Sources: Investor Network on Climate Risk, Boston; CP staff
Environmental activists have taken a new approach to compel public companies to improve their sustainable practices, environmental protection and means of disclosing how they are assessing and mitigating climate change risk. During what is being referred to as the height of the 2010 proxy season, groups have flooded 82 U.S. and Canadian companies with 95 global warming shareholder resolution filings, in the hopes of having the corporations enter into negotiations that will make them more accountable and transparent.
Although some green organizations have been engaging in such practices for the better part of two decades, recent pressure by the U.S. Environmental Protection Agency and the Securities and Exchange Commission has added both an urgency and visibility to the matter. Among those singled out during this wave of filings are Eagle Materials (to reduce greenhouse gas emissions); MDU Resources (to adopt quantitative goals for reducing greenhouse gas emissions throughout the Knife River Corp. construction materials subsidiaries, and report on efforts to lower the impact from coal ash in MDU utility operations); and, Vulcan Materials (to begin a program of sustainability reporting). Valmont Industries, which produces precast/prestressed concrete and steel utility poles and towers, has also been tagged (sustainability reporting, specifically targeting water-use strategies and greenhouse gas emissions).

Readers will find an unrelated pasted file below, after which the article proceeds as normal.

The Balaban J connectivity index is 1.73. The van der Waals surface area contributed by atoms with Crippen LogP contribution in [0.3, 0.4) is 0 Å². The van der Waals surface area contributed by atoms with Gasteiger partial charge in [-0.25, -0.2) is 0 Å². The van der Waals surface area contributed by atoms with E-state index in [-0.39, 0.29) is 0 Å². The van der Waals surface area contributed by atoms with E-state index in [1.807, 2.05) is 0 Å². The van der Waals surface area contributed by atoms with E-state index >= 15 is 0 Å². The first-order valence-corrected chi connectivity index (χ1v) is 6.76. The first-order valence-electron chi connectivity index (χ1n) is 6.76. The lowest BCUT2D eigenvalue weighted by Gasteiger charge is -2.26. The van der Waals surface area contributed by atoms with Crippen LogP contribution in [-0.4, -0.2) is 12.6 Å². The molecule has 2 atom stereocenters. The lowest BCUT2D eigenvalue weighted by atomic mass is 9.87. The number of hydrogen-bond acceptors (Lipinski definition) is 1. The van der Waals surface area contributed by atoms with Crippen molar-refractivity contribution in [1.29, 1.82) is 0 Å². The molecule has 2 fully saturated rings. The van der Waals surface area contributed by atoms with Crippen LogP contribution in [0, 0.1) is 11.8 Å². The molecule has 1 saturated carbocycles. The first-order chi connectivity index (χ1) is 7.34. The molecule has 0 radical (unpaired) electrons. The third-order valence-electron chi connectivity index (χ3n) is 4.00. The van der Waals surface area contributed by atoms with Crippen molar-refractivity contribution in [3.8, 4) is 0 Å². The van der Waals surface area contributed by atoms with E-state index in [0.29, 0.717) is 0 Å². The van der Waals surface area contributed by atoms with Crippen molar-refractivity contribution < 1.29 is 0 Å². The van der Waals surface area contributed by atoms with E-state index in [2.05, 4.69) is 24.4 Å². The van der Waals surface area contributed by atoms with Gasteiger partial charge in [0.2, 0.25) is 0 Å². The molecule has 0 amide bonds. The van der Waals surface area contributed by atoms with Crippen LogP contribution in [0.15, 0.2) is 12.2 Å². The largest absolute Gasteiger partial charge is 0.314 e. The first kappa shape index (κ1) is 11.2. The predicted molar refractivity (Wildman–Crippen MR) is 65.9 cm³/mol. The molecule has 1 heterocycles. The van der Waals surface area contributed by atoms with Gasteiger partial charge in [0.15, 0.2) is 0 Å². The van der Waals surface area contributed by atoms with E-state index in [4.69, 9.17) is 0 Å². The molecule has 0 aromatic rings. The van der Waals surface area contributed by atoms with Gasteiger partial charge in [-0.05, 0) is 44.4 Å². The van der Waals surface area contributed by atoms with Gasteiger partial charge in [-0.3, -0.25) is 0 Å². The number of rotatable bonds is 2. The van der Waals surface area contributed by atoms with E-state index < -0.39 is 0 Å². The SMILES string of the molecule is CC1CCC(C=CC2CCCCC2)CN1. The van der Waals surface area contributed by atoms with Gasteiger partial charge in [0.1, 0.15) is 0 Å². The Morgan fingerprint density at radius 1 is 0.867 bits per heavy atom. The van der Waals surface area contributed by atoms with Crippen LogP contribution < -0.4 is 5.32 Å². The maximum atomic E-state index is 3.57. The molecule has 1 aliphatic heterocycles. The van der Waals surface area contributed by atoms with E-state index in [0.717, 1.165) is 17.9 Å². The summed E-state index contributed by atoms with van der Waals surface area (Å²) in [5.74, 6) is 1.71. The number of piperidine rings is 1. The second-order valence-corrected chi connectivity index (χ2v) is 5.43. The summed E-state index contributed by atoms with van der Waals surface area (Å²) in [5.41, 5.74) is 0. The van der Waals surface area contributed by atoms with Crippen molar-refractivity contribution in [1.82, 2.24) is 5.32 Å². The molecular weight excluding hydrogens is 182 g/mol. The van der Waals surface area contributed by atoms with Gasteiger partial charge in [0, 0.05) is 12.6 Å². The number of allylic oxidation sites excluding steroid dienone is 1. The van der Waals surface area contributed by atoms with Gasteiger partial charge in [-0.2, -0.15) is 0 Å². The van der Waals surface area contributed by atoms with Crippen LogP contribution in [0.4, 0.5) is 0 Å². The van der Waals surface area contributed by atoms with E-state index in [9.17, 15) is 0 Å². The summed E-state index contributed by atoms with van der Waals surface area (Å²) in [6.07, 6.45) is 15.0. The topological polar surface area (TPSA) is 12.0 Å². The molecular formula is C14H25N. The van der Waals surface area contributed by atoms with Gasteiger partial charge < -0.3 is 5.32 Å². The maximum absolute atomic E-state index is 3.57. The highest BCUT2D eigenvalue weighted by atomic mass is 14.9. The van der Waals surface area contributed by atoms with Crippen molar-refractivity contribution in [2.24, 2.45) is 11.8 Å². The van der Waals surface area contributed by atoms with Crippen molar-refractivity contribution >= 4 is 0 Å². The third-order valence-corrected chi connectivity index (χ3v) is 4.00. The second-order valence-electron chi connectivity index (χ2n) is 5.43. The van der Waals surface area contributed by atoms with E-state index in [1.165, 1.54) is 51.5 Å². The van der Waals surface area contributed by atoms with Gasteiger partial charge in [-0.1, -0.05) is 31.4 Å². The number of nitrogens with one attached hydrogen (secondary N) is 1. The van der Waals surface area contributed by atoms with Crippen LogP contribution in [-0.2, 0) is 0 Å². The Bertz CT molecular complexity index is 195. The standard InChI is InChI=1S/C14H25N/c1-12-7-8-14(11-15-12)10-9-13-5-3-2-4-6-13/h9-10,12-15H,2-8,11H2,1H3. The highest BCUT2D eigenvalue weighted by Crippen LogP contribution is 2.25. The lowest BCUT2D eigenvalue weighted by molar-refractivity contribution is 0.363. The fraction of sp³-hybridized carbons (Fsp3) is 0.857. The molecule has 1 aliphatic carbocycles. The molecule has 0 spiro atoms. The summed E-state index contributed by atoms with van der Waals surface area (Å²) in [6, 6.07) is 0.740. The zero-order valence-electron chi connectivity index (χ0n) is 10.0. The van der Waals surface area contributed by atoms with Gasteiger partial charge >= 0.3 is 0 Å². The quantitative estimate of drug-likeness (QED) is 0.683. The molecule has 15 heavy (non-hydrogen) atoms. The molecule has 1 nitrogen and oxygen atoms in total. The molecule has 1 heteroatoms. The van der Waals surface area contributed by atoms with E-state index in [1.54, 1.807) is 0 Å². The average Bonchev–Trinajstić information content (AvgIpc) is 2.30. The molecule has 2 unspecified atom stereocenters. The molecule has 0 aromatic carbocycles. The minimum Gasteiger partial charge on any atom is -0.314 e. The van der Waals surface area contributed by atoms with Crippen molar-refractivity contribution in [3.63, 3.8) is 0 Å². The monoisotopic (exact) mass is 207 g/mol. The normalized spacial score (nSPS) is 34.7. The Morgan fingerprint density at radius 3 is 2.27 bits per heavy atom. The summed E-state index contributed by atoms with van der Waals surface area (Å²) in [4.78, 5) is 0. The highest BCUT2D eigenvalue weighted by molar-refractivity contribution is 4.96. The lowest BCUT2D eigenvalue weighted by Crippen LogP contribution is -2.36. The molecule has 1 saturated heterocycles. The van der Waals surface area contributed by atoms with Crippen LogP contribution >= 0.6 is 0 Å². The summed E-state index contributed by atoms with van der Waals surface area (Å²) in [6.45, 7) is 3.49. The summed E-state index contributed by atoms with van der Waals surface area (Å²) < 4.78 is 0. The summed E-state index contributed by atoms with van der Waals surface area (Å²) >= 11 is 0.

According to a representative from Calvert Asset Management Co., the Valmont filing was withdrawn after the company committed to enhancing its present environmental, social and governance disclosure. Taking another approach, MDU Resources opted to submit an opposition statement in its proxy to a filing from corporate watchdog group AsYouSow.org, which has been filing shareholder resolutions for 15 years. Our goal is not to go to a shareholder vote, although shareholders should have their voices heard on how a company is run, says Amy Galland, from the activist organization. This is the first time a filing has gone to a coal ash-handling company, and with the EPA possibly designating coal as a hazardous material, we would rather have MDU and other coal-fired utilities responsibly mitigate and be more transparent about the risks regarding coal ash. MDU is at risk, since 5 percent of its coal ash is used in concrete production.
Filings aimed at Eagle and Vulcan, as well as one of two MDU filings, originated from the offices of the Comptroller of New York City, which has had a policy on its books since 2005 to police corporate responsibility, including proposals seeking improvement in the workplace, protection of labor and human rights, and the protection of the environment, including disclosure of how companies assess and mitigate climate change risk.